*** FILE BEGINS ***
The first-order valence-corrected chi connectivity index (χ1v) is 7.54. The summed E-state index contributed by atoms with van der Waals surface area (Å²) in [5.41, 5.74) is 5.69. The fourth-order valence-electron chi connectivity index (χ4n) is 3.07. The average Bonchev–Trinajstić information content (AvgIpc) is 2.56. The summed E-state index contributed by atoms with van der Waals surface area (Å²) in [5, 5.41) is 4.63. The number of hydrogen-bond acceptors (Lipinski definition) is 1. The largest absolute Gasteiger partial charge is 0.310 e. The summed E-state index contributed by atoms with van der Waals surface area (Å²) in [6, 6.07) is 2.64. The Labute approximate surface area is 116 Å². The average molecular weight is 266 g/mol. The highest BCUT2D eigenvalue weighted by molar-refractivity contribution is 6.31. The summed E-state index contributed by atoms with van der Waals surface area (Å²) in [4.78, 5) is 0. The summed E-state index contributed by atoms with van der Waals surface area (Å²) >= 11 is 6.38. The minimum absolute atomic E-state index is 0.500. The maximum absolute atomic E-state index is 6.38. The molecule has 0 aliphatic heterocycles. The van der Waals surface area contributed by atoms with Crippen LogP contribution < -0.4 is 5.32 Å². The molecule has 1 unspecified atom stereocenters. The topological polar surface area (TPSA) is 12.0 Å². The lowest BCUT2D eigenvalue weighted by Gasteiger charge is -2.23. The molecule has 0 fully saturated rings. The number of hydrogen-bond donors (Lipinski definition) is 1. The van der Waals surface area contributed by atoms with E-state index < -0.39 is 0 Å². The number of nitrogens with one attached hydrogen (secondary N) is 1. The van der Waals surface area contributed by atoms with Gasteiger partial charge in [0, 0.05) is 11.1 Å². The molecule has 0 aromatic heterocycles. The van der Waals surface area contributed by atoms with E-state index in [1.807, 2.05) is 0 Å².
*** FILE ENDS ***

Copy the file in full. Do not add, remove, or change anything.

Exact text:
The first-order valence-corrected chi connectivity index (χ1v) is 7.54. The summed E-state index contributed by atoms with van der Waals surface area (Å²) in [5.41, 5.74) is 5.69. The fourth-order valence-electron chi connectivity index (χ4n) is 3.07. The average Bonchev–Trinajstić information content (AvgIpc) is 2.56. The summed E-state index contributed by atoms with van der Waals surface area (Å²) in [5, 5.41) is 4.63. The number of hydrogen-bond acceptors (Lipinski definition) is 1. The largest absolute Gasteiger partial charge is 0.310 e. The summed E-state index contributed by atoms with van der Waals surface area (Å²) in [6, 6.07) is 2.64. The Labute approximate surface area is 116 Å². The average molecular weight is 266 g/mol. The highest BCUT2D eigenvalue weighted by molar-refractivity contribution is 6.31. The summed E-state index contributed by atoms with van der Waals surface area (Å²) in [4.78, 5) is 0. The summed E-state index contributed by atoms with van der Waals surface area (Å²) >= 11 is 6.38. The minimum absolute atomic E-state index is 0.500. The maximum absolute atomic E-state index is 6.38. The molecule has 0 aliphatic heterocycles. The van der Waals surface area contributed by atoms with Crippen LogP contribution < -0.4 is 5.32 Å². The molecule has 1 unspecified atom stereocenters. The topological polar surface area (TPSA) is 12.0 Å². The lowest BCUT2D eigenvalue weighted by Gasteiger charge is -2.23. The molecule has 0 fully saturated rings. The number of hydrogen-bond donors (Lipinski definition) is 1. The van der Waals surface area contributed by atoms with E-state index < -0.39 is 0 Å². The number of nitrogens with one attached hydrogen (secondary N) is 1. The van der Waals surface area contributed by atoms with Gasteiger partial charge in [0, 0.05) is 11.1 Å². The molecule has 0 aromatic heterocycles. The van der Waals surface area contributed by atoms with E-state index in [1.807, 2.05) is 0 Å².